There are two main ways to study HD, and they are highly complementary. One is to study disease mechanisms using experimental biology. The other is to take a systems-level approach, using computer science and informatics to analyse ever-growing quantities of “poly-omic” (transcriptomic, proteomic, functional and other) data. The latter is the focus of this working group. We aim to generate in-silico HD models to help prioritise certain targets either as predictive markers of pathogenesis or for the developments of treatments.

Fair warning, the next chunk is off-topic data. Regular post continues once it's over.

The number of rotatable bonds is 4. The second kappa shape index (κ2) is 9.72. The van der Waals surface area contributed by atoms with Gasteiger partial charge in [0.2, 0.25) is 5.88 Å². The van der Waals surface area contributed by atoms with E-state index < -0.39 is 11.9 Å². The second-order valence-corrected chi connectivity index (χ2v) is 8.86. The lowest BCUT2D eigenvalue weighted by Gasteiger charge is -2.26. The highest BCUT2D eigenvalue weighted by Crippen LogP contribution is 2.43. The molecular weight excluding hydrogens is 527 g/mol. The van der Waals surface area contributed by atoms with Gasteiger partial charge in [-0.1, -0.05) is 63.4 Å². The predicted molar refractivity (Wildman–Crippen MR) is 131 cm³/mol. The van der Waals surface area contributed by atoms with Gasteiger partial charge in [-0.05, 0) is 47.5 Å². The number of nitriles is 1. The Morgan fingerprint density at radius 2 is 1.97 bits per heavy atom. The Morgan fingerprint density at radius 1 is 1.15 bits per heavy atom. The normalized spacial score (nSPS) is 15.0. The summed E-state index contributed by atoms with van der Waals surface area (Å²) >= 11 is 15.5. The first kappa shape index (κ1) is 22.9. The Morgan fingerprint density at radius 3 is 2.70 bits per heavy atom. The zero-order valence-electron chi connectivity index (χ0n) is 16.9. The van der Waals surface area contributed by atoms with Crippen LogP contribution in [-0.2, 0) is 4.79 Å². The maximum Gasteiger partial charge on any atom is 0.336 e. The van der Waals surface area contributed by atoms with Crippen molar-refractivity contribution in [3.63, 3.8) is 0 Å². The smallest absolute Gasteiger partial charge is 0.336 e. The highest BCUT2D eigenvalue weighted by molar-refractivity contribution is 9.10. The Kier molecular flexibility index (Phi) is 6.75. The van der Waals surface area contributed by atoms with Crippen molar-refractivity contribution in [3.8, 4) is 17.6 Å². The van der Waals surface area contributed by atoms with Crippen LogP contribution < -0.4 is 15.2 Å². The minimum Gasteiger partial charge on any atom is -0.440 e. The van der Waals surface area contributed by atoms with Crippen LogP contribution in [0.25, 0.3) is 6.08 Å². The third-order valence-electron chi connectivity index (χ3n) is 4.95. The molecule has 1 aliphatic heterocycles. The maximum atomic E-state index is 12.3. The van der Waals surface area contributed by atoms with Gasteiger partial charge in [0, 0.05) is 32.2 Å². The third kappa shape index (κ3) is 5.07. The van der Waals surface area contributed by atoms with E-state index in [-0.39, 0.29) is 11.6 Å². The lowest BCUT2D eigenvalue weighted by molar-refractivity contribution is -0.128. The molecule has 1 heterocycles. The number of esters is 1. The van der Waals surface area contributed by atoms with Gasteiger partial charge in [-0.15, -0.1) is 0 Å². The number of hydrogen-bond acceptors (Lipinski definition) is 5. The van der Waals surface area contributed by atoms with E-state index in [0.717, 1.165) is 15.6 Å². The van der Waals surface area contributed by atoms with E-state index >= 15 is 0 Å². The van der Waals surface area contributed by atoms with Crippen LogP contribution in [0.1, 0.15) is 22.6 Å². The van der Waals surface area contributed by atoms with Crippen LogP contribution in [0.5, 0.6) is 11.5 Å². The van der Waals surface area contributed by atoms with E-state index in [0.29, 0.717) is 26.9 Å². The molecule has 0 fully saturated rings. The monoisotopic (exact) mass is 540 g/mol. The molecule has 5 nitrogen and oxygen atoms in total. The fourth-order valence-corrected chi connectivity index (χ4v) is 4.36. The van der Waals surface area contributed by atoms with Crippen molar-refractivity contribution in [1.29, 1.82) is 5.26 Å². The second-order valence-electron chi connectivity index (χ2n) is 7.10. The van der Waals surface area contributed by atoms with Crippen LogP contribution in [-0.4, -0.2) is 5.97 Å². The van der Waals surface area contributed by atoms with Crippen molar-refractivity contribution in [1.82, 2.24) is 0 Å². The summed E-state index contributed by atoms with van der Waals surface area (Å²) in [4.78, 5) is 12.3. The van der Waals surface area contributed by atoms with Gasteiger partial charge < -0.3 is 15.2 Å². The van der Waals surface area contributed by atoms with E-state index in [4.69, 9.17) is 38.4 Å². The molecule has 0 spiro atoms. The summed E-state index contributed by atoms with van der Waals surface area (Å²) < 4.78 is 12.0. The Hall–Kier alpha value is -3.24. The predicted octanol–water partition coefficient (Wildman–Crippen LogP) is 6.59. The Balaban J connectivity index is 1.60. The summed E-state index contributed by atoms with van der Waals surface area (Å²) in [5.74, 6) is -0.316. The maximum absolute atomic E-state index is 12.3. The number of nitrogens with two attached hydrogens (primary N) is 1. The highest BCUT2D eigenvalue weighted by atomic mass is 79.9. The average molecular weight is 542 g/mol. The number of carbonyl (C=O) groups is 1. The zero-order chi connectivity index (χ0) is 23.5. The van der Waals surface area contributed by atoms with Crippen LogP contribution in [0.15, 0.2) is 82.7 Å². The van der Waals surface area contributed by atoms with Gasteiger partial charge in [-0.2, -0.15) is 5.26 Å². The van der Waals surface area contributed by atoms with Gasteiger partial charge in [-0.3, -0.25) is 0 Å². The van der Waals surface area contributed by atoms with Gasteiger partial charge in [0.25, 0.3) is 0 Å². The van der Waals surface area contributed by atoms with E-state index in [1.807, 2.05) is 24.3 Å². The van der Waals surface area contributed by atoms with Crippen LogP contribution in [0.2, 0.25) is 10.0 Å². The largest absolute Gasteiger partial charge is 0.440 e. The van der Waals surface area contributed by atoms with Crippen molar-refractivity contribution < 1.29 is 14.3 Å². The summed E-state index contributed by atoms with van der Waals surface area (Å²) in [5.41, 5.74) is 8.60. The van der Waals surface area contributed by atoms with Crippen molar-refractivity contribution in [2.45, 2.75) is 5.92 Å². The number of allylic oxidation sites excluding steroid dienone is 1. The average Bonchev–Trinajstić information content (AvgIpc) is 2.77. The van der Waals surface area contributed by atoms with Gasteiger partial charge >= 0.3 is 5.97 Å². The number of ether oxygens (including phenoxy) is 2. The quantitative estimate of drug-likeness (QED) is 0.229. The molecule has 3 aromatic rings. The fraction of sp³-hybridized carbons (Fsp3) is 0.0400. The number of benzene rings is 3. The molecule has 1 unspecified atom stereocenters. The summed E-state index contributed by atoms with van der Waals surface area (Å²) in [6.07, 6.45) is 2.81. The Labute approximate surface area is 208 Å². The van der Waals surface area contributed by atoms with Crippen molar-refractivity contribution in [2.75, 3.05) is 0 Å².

Another challenge is to generate models that reduce data complexity down to a small number of biologically precise hypotheses and targets. The best models achieve the right balance between coverage and selectivity—that is, between highly descriptive source data and good discriminative power.
We are using network concepts and methods for unbiased analysis and integration of Huntington’s Disease datasets such as next generation sequencing data or large-scale gene-perturbation screens. We share our expertise with EHDN working groups such as the Genetic Modifiers and Biomarkers Working Groups.